“On a lot of the deep web forums, where I wouldn’t say necessarily the most leet hackers reside, accounts trading and/or offering accounts are a form of credibility in the space,” they say. “It’s almost a way of showing that you’re in the business, so to speak.”

Then there are those that use the details as the launchpad for more sophisticated criminal endeavours.

For example, there are those that engage in refund scams to create new gift cards, as well as those that use the credit card information attached to the account for other illegal endeavours.

The information can also be used to conducted “targeted phishing” on the account holders, enabling hackers to gain access to their personal computers and conduct further attacks such as ransomware.

In some cases, such account information can also be leveraged to create larger-scale operations through “advanced techniques”.

“API traffic, exploitation and/or bots, where you can steal orders, steal information, steal whatever you can get your hands on, and then leverage that at scale, and create a larger criminal enterprise or franchise around it.”

The impact on consumers

For many consumers, being impacted by such activity can simply translate into hassle, where they have to regain access to their account and go through the “rigmarole” of having to get money refunded when hackers use their accounts to order food.

However, in other cases, the harm can be far longer lasting and more severe.

“There is obviously the consumer impact of their information being compromised: usernames and passwords and, more importantly, that higher value information like addresses and credit card information that could be used in further attacks or exploited in phishing attacks or creating a new credit cards with that information,” the researcher explains.

It is important, then, for consumers to take every step they can to protect themselves, with one of the most important steps being never to reuse passwords, particularly if they are attached to an account that has already been compromised.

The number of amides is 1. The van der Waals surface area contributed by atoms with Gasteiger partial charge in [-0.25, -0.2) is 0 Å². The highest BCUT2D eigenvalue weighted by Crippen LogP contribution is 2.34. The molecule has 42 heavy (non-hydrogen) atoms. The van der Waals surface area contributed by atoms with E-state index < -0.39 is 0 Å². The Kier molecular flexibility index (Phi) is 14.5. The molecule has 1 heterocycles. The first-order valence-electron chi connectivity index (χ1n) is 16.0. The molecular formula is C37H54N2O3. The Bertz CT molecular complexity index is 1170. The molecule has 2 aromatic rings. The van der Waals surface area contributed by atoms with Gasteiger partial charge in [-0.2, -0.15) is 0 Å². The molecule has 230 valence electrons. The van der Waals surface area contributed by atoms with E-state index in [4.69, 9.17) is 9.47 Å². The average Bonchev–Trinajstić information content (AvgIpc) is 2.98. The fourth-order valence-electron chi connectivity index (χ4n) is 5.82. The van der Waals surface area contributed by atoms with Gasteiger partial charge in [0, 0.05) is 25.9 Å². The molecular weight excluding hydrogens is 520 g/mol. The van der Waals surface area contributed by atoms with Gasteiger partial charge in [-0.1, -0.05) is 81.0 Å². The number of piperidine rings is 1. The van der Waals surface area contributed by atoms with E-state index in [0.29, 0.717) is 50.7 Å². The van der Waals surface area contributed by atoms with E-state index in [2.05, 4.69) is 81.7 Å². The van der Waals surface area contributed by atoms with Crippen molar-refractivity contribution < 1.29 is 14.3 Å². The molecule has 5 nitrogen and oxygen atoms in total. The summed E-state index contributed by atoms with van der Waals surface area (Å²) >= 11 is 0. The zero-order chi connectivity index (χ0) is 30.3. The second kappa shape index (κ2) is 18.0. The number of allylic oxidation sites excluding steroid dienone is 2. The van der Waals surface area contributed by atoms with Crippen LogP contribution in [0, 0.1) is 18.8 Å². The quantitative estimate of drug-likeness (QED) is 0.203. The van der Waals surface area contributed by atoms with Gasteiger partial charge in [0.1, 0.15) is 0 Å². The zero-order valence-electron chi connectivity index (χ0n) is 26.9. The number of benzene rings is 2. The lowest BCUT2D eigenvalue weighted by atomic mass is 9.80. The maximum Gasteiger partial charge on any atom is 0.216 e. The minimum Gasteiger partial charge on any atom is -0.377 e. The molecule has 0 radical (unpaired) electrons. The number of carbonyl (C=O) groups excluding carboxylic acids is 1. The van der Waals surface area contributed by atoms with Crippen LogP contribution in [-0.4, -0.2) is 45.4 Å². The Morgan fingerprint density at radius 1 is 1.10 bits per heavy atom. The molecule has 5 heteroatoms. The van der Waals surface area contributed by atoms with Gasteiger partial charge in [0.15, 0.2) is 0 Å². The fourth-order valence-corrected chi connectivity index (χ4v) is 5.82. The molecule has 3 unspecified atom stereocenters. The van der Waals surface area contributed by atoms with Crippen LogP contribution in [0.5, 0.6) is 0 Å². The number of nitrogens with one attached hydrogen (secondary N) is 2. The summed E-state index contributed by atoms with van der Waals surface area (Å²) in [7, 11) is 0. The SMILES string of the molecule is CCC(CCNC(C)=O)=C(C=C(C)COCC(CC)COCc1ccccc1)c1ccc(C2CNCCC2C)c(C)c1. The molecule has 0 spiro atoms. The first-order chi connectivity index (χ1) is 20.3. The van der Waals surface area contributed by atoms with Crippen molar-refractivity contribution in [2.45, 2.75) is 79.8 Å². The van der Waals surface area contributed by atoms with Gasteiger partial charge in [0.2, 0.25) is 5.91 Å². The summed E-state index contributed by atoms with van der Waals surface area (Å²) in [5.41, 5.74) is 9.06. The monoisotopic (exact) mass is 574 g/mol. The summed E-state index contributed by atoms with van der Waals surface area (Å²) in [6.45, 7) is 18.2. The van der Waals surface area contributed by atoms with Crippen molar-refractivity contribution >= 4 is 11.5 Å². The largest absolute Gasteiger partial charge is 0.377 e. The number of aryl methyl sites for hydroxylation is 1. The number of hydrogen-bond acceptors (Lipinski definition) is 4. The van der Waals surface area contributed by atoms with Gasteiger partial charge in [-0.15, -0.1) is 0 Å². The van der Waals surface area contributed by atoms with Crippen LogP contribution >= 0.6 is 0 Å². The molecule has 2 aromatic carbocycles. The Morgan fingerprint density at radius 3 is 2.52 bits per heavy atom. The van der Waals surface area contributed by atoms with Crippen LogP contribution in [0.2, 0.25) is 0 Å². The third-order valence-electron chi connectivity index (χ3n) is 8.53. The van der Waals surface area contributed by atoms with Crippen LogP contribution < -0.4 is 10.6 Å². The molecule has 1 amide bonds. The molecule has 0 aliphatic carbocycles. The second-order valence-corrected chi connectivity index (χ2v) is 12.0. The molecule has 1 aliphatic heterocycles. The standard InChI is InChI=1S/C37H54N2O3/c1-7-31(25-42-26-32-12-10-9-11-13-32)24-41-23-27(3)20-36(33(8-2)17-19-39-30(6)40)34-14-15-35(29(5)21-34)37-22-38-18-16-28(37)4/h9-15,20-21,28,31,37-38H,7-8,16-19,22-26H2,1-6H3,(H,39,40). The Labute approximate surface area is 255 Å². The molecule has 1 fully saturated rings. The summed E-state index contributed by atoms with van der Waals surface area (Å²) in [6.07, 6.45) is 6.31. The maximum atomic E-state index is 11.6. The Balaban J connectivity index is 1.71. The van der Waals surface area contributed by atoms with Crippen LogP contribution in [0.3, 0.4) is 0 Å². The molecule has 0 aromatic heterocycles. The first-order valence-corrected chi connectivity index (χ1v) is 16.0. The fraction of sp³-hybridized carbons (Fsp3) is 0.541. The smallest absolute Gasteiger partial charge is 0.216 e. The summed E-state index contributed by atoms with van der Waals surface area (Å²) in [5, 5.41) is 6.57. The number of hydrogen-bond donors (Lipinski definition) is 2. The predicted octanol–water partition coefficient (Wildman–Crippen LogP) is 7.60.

This is because some apparent breaches ultimately turn out to be nothing of the sort – simply hackers reusing login credentials already exposed in a breach to find those with matching emails and passwords on other services – something that Instacart, among others, has experienced.

“This account information, these logins, are obviously being circulated and attempted to be exploited, so consumers just need to be aware and be vigilant about not using those passwords again,” they say.

“And obviously, if you can, don’t save the credit card information or [instead] use a third-party payment system like PayPal, [as] then you probably have a higher probability of security than otherwise.”

Beyond Covid-19: A problem that’s here to stay

As much as this surge has been driven by Covid-19 and the resulting uptick in use of food delivery services, DarkOwl does not expect this trend in credential sales on the dark web to go away once the pandemic is over.

“The vulnerabilities, or at least the market, is there. It’s like any other accounting fraud that’s across the dark net: exploiting accounts en-masse is what these guys do. They like to go after personally identifiable information, credit card information, and food delivery services are a prime target for that,” they say.

“Unless something dramatic changes with the actual supply suppliers and vendors themselves to prevent this exploitation, I don’t see that just dropping off.”